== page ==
Image via BLP KOSHER/Instagram
Donald Morrison is going to tell his kids that the latest Cash Kidd x Bfb Da Packman track is Biggie and Tupac.
There’s been a surprising staying power to BLP Kosher, the skateboarder-turned-rapper from Broward County, Florida who first went viral on TikTok in 2022 for being a jewish kid with wicks who can rap. He’s since racked up an astonishing 100 million streams, filmed a hit Cole Bennett-produced video with Baby Tron and released a solid debut tape with a DJ Premier feature. He has taken the punched-in flow popularized by Detroit rappers and made it accessible to a wider audience of white kids and children of the internet.
BLP Kosher is currently headlining his first national tour and I attended his sold out show at Irving Plaza in Manhattan on October 12, where I was met with a young crowd and an undeniable energy to turn up despite an endlessly nightmarish news cycle.
“I feel bad even turning up and getting lit right now and stuff, you feel me?” BLP Kosher said. “Because I love everybody and all people. I love everybody, I love all people, I love Palestinians, I love Jews and one day there will be peace in the Middle East.”
I went to BLP that night with a Jewish friend of mine. His dad texted him earlier pondering if it was safe going to see a Jewish rapper on the night before the Day of Jihad in the midst of a war in Israel. Others I spoke to at the concert also wondered if “something would happen.” There were uniformed police officers outside the venue, which I thought was a little strange until my friend told me the NYPD put all officers in uniform ahead of the Day of Jihad. But aside from the aforementioned brief dialogue in between songs, the conflict in Gaza wasn’t really discussed at all by the artists and the energy in the venue among the concertgoers was positive and unworried.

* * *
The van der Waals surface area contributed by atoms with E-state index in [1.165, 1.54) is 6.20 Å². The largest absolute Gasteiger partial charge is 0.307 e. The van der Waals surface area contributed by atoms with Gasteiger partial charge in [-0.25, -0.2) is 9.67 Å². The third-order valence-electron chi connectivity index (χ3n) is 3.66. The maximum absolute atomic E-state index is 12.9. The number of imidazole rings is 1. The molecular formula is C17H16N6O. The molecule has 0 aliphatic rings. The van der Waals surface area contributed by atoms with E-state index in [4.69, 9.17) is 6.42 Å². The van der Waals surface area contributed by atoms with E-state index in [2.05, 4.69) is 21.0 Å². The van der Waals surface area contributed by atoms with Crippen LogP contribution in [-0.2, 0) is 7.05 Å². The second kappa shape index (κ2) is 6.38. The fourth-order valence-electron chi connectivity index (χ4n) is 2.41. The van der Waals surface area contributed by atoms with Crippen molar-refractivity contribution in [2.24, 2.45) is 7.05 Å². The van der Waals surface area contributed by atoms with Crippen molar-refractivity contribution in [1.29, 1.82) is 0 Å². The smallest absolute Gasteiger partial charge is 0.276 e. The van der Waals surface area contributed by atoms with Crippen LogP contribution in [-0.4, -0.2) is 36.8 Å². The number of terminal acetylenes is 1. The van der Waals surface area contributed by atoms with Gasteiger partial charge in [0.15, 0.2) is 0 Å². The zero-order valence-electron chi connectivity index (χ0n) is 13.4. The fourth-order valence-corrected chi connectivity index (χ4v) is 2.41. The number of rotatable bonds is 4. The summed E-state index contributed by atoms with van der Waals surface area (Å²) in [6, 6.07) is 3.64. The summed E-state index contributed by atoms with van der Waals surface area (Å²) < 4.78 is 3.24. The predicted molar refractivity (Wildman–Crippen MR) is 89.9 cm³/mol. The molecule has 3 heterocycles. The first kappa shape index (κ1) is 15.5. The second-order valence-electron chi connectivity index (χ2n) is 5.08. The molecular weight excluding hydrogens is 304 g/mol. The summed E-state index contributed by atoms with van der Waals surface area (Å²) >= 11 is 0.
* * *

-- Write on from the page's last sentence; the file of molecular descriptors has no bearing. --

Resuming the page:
Trapland Pat opened the show with an incredible set that had half the crowd in mosh pits for the majority of the performance. Trapland is clearly the more adept performer of the two and could have easily been headlining the tour with BLP opening for him. He spent a good portion of his time rapping off-stage into fans’ cell phones. His signature Bonks, a hairstyle popular in South Florida’s massive Haitian community, make him appear cartoonish and larger-than-life. He appears from afar to be one serious hit away from the type of life-changing stardom afforded to BLP in such a short amount of time.
That’s not to say BLP isn’t worthy of his buzz. The 23-year-old rapper has mastered a type of rapping that consists of an onslaught of witty punchlines and reference-heavy musings. He’s also the real deal on a character level, having said in interviews that he’s still very much connected to his faith and that it’s a huge part of his life beyond just his image. He has a decent ear for the type of dark beats that mix the Detroit sound with the grittier side of Florida, giving his own spin over piano-laden production stuffed with some of the heaviest bass in rap music.
BLP opened with “The Nac 2,” a single from last year hard enough to help catapult him into my YouTube algorithm and onto numerous Spotify playlists. The crowd was mostly young people with a few exceptions. A healthy-sized mosh pit formed in the back of the venue and remained for the entirety of the show. After “The Nac 2,” I saw an older man with a yarmulke exit the mosh pit glistening in sweat, before dapping up a younger, shirtless man with a lime green shiesty who he’d been moshing with. Next, BLP slid into his single “2000’s Baby,” which prompted him to ask the crowd if there were any 2000s babies in attendance. The crowd went crazy and I’ve never felt older in my life.